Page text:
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Thursday, 25 April, 2002, 17:28 GMT 18:28 UK
Saudi peace plan a 'step forward'
The BBC's Tim Sebastian interviews Dan Meridor
The BBC's Tim Sebastian interviews Dan Meridor
A member of the Israeli Government has offered his support for the Saudi peace plan, claiming it could offer the best opportunity for a renewal of peace negotiations in the Middle East.

Dan Meridor, Israeli cabinet minister with special responsibility for security strategy, told Tim Sebastian in an interview for BBC HARDtalk that the plan was a "step forward".

"Let them [the Saudis] come tomorrow and talk here with me in London, in Jerusalem, in Cairo, in Geneva, wherever they like," he said.

"If they are serious about it they need to come and talk with us because there are issues where we don't agree."

Peace plan

The Saudi peace plan was put forward by Crown Prince Abdullah, the de-facto ruler of Saudi Arabia, during an Arab summit in Beirut at the end of March.

Crown Prince Abdullah is meeting President Bush in Texas
Crown Prince Abdullah is meeting President Bush in Texas
Under the initiative, Israel would withdraw from Arab land, including the West Bank, Gaza, East Jerusalem and the Golan Heights, it has occupied since 1967.

In return Arab states would establish diplomatic relations and recognise the state of Israel.

Mr Meridor's comments come as President George W Bush meets Crown Prince Abdullah at his private ranch in Texas.

Mr Meridor went on to say that agreement over borders and the right of return had to be agreed before real progress could be made.

"There will be a Jewish state and a Palestinian state - without the right of Palestinians to call the people to go to Israel and make it an Arab state. What they call a right of return. This should be totally out of the question," he said

"If this is agreed we are in business."

UN mission


The truth about Jenin should be found by people who are well equipped to find the truth

Dan Meridor
On Saturday a UN team is scheduled to arrive in the West Bank town of Jenin to investigate an Israeli army attack on a refugee camp there.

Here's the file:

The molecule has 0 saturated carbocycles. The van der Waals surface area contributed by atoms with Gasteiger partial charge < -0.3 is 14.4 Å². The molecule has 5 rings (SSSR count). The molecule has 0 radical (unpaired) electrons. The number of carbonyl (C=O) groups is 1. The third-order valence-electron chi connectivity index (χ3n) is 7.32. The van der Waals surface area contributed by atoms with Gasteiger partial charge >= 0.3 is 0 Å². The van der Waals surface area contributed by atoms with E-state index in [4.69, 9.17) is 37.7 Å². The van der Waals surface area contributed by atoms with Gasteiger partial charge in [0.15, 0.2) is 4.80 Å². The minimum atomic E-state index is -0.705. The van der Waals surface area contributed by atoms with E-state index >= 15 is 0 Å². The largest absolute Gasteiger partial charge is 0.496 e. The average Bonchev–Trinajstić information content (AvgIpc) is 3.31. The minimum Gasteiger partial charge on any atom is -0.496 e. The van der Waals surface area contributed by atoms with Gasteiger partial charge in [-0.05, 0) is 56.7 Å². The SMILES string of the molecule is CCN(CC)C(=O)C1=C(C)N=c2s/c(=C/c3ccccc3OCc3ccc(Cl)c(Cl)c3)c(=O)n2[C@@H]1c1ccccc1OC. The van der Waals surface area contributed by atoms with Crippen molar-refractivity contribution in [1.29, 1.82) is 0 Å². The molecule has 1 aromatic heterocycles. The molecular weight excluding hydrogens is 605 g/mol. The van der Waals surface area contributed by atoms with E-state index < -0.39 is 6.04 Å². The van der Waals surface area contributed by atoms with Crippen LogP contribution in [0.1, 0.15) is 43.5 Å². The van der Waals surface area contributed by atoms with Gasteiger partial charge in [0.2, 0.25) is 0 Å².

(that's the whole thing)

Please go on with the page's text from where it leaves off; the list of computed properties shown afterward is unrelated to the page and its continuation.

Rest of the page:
The Palestinians have accused the Israeli army of killing hundreds of people in Jenin. Israel denies such allegations claiming that only militants, who had been offered a chance to surrender, were killed.

Mr Meridor also denied that any massacre took place and said he welcomed the UN mission as an opportunity to uncover the truth.

He also cast doubt on the ability of the UN delegation in its current form to carry out an "impartial" investigation.

"The truth about Jenin should be found by people who are well equipped to find the truth," he said.

"We want additions to the team. We want people who know what it means to fight terrorism, what war looks like. We want them in the team so the team will be able to look at the problems from all angles."

Under siege

Arafat remains under siege at his compound in Ramallah
Mr Arafat remains confined to his compound in Ramallah
Palestinian leader, Yasser Arafat, has remained confined to his Ramallah compound since last December.

In March, Israel refused to allow Mr Arafat to travel to Beirut to attend the Arab league summit.

Mr Meridor said that the Palestinian leader would only be released from his compound when "he stops giving shelter to murderers in his own place."

He also claimed that Israel could not negotiate for peace with Mr Arafat as long as he continued to use violence.

"If Arafat turns up tomorrow morning and says stop shooting, start talking he is the partner," he said.

BBC News 24 (times shown in GMT)
25 April 0430, repeated 2230

BBC World (times shown in GMT)
25 April10430, repeated 1130, 1630, 1930, 0030

 WATCH/LISTEN
 ON THIS STORY
Dan Meridor
"Let them come and talk"
See also:

25 Apr 02 | Middle East
Saudis to press US over Israel
27 Feb 02 | Middle East
What is in the Saudi peace initiative?
24 Apr 02 | Middle East
Israel's troubled UN relations
28 Feb 02 | Middle East
Saudi looks to repair dented image
17 Apr 02 | Middle East
US puts funding pressure on Arafat
29 Mar 02 | From Our Own Correspondent
Beirut's hollow calm
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